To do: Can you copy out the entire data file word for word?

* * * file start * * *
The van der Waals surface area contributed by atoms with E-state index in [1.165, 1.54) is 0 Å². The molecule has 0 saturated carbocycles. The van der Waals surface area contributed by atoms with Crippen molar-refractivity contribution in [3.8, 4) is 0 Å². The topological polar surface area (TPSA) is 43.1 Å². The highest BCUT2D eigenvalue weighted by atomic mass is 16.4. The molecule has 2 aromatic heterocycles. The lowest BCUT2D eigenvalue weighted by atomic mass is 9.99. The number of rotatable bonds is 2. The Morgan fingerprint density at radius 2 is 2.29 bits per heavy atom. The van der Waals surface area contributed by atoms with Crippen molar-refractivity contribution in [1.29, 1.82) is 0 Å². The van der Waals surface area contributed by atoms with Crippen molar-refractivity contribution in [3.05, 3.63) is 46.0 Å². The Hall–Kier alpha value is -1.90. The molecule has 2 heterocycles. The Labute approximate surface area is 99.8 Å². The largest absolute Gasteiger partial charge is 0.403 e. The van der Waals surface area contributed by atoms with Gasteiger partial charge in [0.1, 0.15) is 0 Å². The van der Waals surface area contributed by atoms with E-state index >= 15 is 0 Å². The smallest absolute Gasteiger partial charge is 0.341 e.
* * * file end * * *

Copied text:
The van der Waals surface area contributed by atoms with E-state index in [1.165, 1.54) is 0 Å². The molecule has 0 saturated carbocycles. The van der Waals surface area contributed by atoms with Crippen molar-refractivity contribution in [3.8, 4) is 0 Å². The topological polar surface area (TPSA) is 43.1 Å². The highest BCUT2D eigenvalue weighted by atomic mass is 16.4. The molecule has 2 aromatic heterocycles. The lowest BCUT2D eigenvalue weighted by atomic mass is 9.99. The number of rotatable bonds is 2. The Morgan fingerprint density at radius 2 is 2.29 bits per heavy atom. The van der Waals surface area contributed by atoms with Crippen molar-refractivity contribution in [1.29, 1.82) is 0 Å². The van der Waals surface area contributed by atoms with Crippen molar-refractivity contribution in [3.05, 3.63) is 46.0 Å². The Hall–Kier alpha value is -1.90. The molecule has 2 heterocycles. The Labute approximate surface area is 99.8 Å². The largest absolute Gasteiger partial charge is 0.403 e. The van der Waals surface area contributed by atoms with Gasteiger partial charge in [0.1, 0.15) is 0 Å². The van der Waals surface area contributed by atoms with E-state index >= 15 is 0 Å². The smallest absolute Gasteiger partial charge is 0.341 e.